Village in Hunan Province Brings Prosperity to Farmers by Developing Paint Industry | Kathmandu Grandstand

By He Yong, People’s Daily

About 70 kilometers up the Liuyang River from downtown Liuyang in central China’s Hunan Province is Xiaohe, a township surrounded by mountains and home to more than 400 farmers-turned-painters.

Zhan Qiuming is a 50-year-old farmer-turned-painter from the Xinhe village of Xiaohe. Zhan has a real penchant for painting. “I want to paint it whenever I see the mist surrounding the mountains on the ground. When I see people playing along the glistening river in our village, I want to paint it too,” the man told The Daily. People.

From a farmer who knew nothing about painting to an artist who could draw the beautiful landscapes of his hometown, it took Zhan more than three years to complete the transition.

Zhan lived on a local mountain with his family. In 2016, they left the mountain due to the efforts of Xiaohe Township to advance the construction of new countryside. However, they only owned four mu (0.27 hectares) of farmland at the time. To earn a living, Zhan had to take part-time jobs nearby so that it would be easier for him to take care of his elderly parents and school-aged son.

In 2017, Xiaohe Township decided to fight poverty by developing local industries and invited artists and art students to teach farmers how to paint. He also signed contracts with relevant companies that would help farmers sell their work.

Seeing that her neighbors were earning money from the painting business, Zhan encouraged his wife to join her. However, it wasn’t made for painting, so Zhan tried it himself.

“I felt the brush was heavier than a hoe when I first picked it up,” Zhan said, explaining that he could barely control the brush.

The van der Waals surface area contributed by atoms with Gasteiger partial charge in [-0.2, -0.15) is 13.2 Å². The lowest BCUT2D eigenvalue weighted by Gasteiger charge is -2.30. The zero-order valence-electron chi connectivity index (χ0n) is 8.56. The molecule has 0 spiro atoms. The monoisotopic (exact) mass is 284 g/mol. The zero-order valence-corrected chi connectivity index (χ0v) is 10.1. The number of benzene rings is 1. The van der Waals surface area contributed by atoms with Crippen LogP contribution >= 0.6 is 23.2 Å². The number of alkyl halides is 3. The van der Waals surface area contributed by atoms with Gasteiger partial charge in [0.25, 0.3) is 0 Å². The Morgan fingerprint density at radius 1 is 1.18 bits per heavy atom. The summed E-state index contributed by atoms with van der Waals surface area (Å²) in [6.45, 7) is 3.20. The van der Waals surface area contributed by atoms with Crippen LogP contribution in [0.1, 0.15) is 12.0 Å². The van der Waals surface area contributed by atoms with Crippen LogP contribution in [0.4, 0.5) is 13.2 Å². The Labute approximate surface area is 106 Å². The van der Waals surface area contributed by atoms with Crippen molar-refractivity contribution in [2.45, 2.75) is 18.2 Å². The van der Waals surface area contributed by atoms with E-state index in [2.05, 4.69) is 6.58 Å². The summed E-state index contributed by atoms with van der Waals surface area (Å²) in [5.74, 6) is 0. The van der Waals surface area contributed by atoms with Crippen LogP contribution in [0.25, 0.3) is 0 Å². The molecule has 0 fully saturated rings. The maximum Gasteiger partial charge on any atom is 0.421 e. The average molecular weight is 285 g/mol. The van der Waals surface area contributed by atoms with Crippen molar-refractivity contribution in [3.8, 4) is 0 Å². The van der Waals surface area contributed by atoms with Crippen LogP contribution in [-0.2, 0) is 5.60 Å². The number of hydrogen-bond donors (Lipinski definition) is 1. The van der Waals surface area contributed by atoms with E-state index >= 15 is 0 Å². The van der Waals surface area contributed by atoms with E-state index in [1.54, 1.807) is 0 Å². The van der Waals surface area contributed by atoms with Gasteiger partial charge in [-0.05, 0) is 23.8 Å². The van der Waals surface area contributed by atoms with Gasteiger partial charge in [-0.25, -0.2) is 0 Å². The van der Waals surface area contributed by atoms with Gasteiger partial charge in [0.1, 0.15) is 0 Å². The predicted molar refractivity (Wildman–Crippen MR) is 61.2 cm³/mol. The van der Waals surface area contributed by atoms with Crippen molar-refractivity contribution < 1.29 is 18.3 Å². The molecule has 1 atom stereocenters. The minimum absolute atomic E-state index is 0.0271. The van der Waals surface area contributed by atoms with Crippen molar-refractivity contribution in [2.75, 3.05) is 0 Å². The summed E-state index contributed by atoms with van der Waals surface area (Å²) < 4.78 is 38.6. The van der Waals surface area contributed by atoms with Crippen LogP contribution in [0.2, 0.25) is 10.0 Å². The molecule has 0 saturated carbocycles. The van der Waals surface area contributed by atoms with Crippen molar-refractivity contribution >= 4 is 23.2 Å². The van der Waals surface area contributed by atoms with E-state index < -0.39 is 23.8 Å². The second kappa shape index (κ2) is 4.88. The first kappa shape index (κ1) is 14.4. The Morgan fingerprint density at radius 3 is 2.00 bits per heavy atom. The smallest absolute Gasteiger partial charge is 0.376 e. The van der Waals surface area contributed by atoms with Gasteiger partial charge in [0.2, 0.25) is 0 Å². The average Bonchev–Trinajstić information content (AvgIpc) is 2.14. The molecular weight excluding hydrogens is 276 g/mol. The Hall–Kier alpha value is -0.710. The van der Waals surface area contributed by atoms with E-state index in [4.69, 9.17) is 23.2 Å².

After a month, Zhan could only draw lines, but “stopping” was not in his vocabulary. After each painting lesson, he continued to learn online, and three months later he sold his first work for five yuan ($0.73).

Today, one of his paintings is worth around 600 to 700 yuan.

In a workshop diverted from a barn in the village, several farmers were busy painting, including Huang Baiyou.

“We have an ‘assembly line’ to produce the paints, and I’m responsible for the first procedure,” the 49-year-old said, sketching lines in the workshop.

Before joining the studio, Huang had worked for 10 years in Dongguan, Guangdong province (southern China), and she felt guilty for being away from home and not being able to take care of her parents. and his children.

She quit her job in Dongguan and returned home soon after the studio was established. “Now I can earn around 3,000 yuan a month. This job allows me to take care of both my crops and my family,” she said.

Paint business is one of the industries vigorously developed by Xiaohe Township to align poverty alleviation achievements with rural revitalization.

The canton has five villages and 15,000 inhabitants. It was once the village with the highest poverty rate in Liuyang. Today, it is home to six paint studios and 460 farmer-turned-painters, whose works are sold in more than 10 countries. The paint company lifted 42 registered poor households from the township out of poverty.

In recent years, the township has built a series of famous tourist attractions on the Internet, attracting more than 300,000 visitors a year. It not only achieved targeted poverty reduction, but also beautified the countryside and brought wealth to farmers.

“I never left my hometown in my whole life, and I never thought that my paintings could go overseas,” Zhan told People’s Daily.

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